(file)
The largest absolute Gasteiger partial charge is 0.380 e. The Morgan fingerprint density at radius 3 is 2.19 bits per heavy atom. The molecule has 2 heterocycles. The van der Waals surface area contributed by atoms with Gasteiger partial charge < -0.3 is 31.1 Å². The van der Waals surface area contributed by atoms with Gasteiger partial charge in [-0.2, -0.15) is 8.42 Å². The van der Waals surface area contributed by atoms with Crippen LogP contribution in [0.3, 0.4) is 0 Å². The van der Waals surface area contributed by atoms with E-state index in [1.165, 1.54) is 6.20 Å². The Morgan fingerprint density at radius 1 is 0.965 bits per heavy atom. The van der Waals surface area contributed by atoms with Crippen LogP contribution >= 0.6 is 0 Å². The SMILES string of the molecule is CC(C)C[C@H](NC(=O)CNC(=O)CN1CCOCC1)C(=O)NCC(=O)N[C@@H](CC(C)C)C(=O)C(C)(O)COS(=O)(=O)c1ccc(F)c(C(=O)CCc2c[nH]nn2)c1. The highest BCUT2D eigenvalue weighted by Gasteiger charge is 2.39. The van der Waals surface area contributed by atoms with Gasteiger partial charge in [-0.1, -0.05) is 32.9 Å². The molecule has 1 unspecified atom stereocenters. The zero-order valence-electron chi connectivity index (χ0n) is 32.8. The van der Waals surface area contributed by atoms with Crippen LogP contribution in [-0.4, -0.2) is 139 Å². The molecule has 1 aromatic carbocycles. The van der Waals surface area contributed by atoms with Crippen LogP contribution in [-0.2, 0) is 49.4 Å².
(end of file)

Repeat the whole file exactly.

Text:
The largest absolute Gasteiger partial charge is 0.380 e. The Morgan fingerprint density at radius 3 is 2.19 bits per heavy atom. The molecule has 2 heterocycles. The van der Waals surface area contributed by atoms with Gasteiger partial charge < -0.3 is 31.1 Å². The van der Waals surface area contributed by atoms with Gasteiger partial charge in [-0.2, -0.15) is 8.42 Å². The van der Waals surface area contributed by atoms with Crippen LogP contribution in [0.3, 0.4) is 0 Å². The van der Waals surface area contributed by atoms with E-state index in [1.165, 1.54) is 6.20 Å². The Morgan fingerprint density at radius 1 is 0.965 bits per heavy atom. The van der Waals surface area contributed by atoms with Crippen LogP contribution >= 0.6 is 0 Å². The SMILES string of the molecule is CC(C)C[C@H](NC(=O)CNC(=O)CN1CCOCC1)C(=O)NCC(=O)N[C@@H](CC(C)C)C(=O)C(C)(O)COS(=O)(=O)c1ccc(F)c(C(=O)CCc2c[nH]nn2)c1. The highest BCUT2D eigenvalue weighted by Gasteiger charge is 2.39. The van der Waals surface area contributed by atoms with Gasteiger partial charge in [-0.1, -0.05) is 32.9 Å². The molecule has 1 unspecified atom stereocenters. The zero-order valence-electron chi connectivity index (χ0n) is 32.8. The van der Waals surface area contributed by atoms with Crippen LogP contribution in [-0.4, -0.2) is 139 Å². The molecule has 1 aromatic carbocycles. The van der Waals surface area contributed by atoms with Crippen LogP contribution in [-0.2, 0) is 49.4 Å².